The International Labour Organization (ILO) is a United Nations agency dealing with labour issues, particularly international labour standards, social protection, and work opportunities for all.185 of the 193 UN member states are members of the ILO.In 1969, the organization received the Nobel Peace Prize for improving peace among classes, pursuing decent work and justice for workers, and providing technical assistance to other developing nations.The ILO registers complaints against entities that are violating international rules; however, it does not impose sanctions on governments.
Unlike other United Nations specialized agencies, the International Labour Organization has a tripartite governing structure – representing governments, employers, and workers (usually with a ratio of 2:1:1).The rationale behind the tripartite structure is the creation of free and open debate among governments and social partners.The ILO secretariat (staff) is referred to as the International Labour Office.As of 2013, 185 of the 193 member states of the United Nations are members of the ILO.The UN member states which are not members of the ILO are Andorra, Bhutan, Liechtenstein, Micronesia, Monaco, Nauru, North Korea and Tonga.The ILO constitution permits any member of the UN to become a member of the ILO. To gain membership, a nation must inform the Director-General that it accepts all the obligations of the ILO constitution.[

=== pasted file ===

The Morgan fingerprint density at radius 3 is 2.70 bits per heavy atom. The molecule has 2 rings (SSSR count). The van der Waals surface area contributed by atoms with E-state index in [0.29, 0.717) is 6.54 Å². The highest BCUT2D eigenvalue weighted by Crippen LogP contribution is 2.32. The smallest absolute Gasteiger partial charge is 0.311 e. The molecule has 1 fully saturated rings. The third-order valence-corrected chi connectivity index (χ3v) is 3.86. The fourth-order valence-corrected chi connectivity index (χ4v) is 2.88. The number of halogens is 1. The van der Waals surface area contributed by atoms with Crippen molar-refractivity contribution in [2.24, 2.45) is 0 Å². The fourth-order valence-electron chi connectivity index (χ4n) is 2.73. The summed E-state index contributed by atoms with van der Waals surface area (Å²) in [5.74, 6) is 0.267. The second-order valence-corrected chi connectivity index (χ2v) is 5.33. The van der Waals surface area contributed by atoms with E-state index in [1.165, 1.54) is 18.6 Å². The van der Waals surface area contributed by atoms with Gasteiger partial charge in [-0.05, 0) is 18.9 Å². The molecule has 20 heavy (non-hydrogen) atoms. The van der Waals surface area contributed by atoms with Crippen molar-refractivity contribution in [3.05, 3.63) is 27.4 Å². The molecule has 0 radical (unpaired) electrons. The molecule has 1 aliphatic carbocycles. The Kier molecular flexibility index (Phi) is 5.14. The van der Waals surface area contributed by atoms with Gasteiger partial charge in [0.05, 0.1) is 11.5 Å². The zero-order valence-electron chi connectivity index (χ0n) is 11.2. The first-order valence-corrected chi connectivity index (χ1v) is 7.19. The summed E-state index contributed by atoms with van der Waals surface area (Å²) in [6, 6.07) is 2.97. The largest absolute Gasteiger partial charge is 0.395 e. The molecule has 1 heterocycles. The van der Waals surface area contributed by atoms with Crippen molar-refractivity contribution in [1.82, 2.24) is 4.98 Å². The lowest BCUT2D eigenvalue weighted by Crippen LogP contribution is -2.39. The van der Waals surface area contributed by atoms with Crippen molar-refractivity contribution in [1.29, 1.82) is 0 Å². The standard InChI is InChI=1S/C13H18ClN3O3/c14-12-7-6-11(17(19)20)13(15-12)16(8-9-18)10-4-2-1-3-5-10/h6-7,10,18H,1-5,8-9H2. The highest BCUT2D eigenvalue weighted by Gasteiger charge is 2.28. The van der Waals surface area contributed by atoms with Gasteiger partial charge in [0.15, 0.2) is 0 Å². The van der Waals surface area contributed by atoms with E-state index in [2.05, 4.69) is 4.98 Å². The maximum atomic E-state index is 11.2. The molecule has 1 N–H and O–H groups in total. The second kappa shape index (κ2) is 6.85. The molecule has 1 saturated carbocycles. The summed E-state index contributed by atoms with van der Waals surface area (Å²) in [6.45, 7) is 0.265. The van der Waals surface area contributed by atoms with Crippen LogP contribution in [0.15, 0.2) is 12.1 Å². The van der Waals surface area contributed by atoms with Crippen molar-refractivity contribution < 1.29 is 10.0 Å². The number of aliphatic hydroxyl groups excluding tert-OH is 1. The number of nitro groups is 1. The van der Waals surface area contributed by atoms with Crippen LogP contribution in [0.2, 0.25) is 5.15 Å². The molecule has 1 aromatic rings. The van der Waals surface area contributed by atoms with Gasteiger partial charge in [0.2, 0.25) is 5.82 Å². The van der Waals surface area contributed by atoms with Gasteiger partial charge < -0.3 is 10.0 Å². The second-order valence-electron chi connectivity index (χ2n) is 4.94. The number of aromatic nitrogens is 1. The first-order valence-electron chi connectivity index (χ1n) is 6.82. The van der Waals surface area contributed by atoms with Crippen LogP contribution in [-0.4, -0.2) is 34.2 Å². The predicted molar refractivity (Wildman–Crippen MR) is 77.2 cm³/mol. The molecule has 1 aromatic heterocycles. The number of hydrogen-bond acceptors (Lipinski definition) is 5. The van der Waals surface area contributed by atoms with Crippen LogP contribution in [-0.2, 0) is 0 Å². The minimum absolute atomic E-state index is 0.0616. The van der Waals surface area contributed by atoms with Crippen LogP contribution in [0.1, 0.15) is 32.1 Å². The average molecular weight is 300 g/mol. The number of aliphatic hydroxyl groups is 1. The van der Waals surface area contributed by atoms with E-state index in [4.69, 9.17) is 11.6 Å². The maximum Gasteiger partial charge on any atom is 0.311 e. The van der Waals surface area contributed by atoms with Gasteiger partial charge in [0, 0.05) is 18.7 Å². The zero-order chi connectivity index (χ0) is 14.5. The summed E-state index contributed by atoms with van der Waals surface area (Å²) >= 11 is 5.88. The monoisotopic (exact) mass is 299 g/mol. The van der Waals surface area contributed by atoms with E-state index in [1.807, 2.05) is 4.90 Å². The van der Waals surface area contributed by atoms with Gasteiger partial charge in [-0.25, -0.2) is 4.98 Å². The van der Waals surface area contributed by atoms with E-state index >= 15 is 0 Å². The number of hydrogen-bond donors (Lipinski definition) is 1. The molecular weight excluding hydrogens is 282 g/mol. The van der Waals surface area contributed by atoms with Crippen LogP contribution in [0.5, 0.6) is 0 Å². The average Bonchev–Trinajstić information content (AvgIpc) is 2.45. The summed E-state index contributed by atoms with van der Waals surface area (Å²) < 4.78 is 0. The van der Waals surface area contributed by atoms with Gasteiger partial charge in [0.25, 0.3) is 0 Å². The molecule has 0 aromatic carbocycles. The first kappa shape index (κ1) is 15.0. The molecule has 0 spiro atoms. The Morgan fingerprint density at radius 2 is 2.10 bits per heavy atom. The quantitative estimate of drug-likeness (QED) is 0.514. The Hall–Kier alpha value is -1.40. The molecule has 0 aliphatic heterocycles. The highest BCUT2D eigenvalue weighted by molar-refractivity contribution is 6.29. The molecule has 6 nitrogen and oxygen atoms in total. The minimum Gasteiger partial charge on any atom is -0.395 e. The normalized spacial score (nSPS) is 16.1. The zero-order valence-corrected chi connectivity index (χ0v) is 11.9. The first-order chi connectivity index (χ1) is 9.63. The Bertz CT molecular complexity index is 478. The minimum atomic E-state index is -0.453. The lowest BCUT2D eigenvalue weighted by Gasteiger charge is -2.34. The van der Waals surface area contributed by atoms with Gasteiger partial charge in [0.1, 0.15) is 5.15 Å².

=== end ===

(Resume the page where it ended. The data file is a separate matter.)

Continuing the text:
The ILO organizes the International Labour Conference in Geneva every year in June, where conventions and recommendations are crafted and adopted. Also known as the parliament of Labour, the conference also makes decisions about the ILO's general policy, work programme and budget.
Each member state has four representatives at the conference: two government delegates, an employer delegate and a worker delegate. All of them have individual voting rights, and all votes are equal, regardless of the population of the delegate's member state. The employer and worker delegates are normally chosen in agreement with the "most representative" national organizations of employers and workers. Usually, the workers' delegates coordinate their voting, as do the employers' delegates.. All delegate have the same rights, and are not required to vote in blocs